There’s no reason to trust Amazon’s Choice

Since Amazon introduced its "Amazon's Choice" label in 2015 to recommend certain products, a skeptical world has been trying to find out what the badge really means, because some items that are "Amazon Choice" should not be.

Even if a product has the badge and seems to have a high score on the stars, you might end up with a stinker you would have been warned if you had done your homework, BuzzFeed reports today.

Some examples: a $ 23 breathalyzer that obviously stole positive comments from completely different products and a $ 20 infant thermometer that the Amazon user himself highlights as a "money loss" tool.

So far, no journalist seems to have received a direct response from Amazon about whether the "Amazon Choice" badge is something a real human has never seen or just an algorithm developed by humans. CNET and Wired each suffered an attack in recent years and did not go much further than The Wall Street Journal did so in 2015. On the site of Amazon, the official description is as follows:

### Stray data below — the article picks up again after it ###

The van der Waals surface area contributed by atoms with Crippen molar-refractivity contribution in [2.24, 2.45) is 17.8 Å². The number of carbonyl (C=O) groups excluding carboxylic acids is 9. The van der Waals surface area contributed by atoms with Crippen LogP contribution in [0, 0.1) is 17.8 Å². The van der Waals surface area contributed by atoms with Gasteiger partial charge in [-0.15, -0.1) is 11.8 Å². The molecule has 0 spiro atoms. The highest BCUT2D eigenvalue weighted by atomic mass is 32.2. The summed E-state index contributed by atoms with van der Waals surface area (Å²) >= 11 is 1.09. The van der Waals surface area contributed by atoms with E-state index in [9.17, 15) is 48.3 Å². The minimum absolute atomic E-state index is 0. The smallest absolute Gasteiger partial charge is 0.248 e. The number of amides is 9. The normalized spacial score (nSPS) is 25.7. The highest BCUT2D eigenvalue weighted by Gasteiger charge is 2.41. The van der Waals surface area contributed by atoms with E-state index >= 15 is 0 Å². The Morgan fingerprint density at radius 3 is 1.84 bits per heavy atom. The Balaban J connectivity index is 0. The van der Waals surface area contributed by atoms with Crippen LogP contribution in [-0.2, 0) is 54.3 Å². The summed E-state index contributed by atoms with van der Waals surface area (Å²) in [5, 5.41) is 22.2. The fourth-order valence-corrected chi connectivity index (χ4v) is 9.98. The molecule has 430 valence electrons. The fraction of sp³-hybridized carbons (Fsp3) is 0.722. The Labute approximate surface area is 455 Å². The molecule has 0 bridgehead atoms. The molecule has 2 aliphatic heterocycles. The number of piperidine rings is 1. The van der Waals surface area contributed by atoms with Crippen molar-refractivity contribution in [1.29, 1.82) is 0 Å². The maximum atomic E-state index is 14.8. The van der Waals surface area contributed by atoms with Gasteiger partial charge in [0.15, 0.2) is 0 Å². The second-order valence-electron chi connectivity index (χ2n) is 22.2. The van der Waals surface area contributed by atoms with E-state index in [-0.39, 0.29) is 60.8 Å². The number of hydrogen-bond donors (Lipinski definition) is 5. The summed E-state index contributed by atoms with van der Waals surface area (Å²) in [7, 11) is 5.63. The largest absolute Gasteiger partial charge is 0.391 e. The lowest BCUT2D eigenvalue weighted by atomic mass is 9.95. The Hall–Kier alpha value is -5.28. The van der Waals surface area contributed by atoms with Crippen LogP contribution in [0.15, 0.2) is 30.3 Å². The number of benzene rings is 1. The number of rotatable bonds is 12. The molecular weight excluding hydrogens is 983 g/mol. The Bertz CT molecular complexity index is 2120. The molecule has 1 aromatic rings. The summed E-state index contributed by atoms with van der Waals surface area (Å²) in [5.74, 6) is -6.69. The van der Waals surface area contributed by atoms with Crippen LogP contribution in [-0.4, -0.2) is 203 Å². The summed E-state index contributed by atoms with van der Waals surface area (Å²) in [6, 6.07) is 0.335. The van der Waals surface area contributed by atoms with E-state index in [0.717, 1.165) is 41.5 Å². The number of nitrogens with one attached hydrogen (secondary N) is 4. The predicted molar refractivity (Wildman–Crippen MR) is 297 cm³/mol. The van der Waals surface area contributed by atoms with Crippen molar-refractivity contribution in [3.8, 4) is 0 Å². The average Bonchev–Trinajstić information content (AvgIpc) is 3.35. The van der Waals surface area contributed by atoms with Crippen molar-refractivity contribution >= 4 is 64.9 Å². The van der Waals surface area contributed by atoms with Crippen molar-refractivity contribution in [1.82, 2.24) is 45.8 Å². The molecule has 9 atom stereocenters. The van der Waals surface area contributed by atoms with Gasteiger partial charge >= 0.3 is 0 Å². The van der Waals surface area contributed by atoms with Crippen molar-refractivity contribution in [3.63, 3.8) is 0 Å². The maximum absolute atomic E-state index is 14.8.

Amazon Choice recommends highly rated products and good price available for immediate shipment.

Although Amazon told BuzzFeed that both humans and robots are involved, he did not explain how … and anyway, it seems that they are falling asleep at work here.

Early last year, noted that Amazon seemed to justify the badge with specific algorithmic reasons, such as if an item had a "low return rate", was "highly qualified" and was popular among the people seeking a specific phrase like "the best toaster oven", but those calls have already disappeared.

The typical statement of Amazon in this regard is the following: "Amazon's choice is only our recommendation, and customers can always ask for specific brands or products if they wish." Amazon's recommendation does not mean much if the recommendation engine is deceived.

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